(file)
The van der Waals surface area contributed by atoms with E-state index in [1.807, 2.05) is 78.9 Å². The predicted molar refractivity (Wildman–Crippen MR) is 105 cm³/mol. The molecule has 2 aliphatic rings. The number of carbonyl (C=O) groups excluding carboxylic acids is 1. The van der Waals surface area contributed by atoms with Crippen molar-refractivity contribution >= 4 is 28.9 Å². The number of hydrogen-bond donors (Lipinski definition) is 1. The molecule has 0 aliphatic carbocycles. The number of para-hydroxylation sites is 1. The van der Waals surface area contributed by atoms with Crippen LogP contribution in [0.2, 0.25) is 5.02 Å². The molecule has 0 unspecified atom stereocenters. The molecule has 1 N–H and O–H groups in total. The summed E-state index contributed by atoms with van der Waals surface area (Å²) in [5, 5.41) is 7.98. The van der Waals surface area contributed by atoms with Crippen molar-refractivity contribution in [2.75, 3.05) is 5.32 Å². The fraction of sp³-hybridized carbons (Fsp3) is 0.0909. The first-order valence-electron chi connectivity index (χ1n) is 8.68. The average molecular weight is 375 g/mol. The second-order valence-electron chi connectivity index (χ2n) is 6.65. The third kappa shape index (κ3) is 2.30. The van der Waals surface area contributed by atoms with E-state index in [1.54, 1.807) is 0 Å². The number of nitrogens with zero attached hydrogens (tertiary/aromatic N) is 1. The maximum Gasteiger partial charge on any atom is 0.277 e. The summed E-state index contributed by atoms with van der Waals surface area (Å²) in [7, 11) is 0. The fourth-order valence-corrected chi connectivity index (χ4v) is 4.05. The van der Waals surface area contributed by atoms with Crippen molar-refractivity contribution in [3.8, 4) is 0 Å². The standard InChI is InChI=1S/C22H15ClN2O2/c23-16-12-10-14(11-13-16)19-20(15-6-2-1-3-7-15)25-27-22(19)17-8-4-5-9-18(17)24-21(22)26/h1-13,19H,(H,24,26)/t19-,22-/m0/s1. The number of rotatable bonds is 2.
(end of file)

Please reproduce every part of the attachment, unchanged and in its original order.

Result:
The van der Waals surface area contributed by atoms with E-state index in [1.807, 2.05) is 78.9 Å². The predicted molar refractivity (Wildman–Crippen MR) is 105 cm³/mol. The molecule has 2 aliphatic rings. The number of carbonyl (C=O) groups excluding carboxylic acids is 1. The van der Waals surface area contributed by atoms with Crippen molar-refractivity contribution >= 4 is 28.9 Å². The number of hydrogen-bond donors (Lipinski definition) is 1. The molecule has 0 aliphatic carbocycles. The number of para-hydroxylation sites is 1. The van der Waals surface area contributed by atoms with Crippen LogP contribution in [0.2, 0.25) is 5.02 Å². The molecule has 0 unspecified atom stereocenters. The molecule has 1 N–H and O–H groups in total. The summed E-state index contributed by atoms with van der Waals surface area (Å²) in [5, 5.41) is 7.98. The van der Waals surface area contributed by atoms with Crippen molar-refractivity contribution in [2.75, 3.05) is 5.32 Å². The fraction of sp³-hybridized carbons (Fsp3) is 0.0909. The first-order valence-electron chi connectivity index (χ1n) is 8.68. The average molecular weight is 375 g/mol. The second-order valence-electron chi connectivity index (χ2n) is 6.65. The third kappa shape index (κ3) is 2.30. The van der Waals surface area contributed by atoms with E-state index in [1.54, 1.807) is 0 Å². The number of nitrogens with zero attached hydrogens (tertiary/aromatic N) is 1. The maximum Gasteiger partial charge on any atom is 0.277 e. The summed E-state index contributed by atoms with van der Waals surface area (Å²) in [7, 11) is 0. The fourth-order valence-corrected chi connectivity index (χ4v) is 4.05. The van der Waals surface area contributed by atoms with Crippen molar-refractivity contribution in [3.8, 4) is 0 Å². The standard InChI is InChI=1S/C22H15ClN2O2/c23-16-12-10-14(11-13-16)19-20(15-6-2-1-3-7-15)25-27-22(19)17-8-4-5-9-18(17)24-21(22)26/h1-13,19H,(H,24,26)/t19-,22-/m0/s1. The number of rotatable bonds is 2.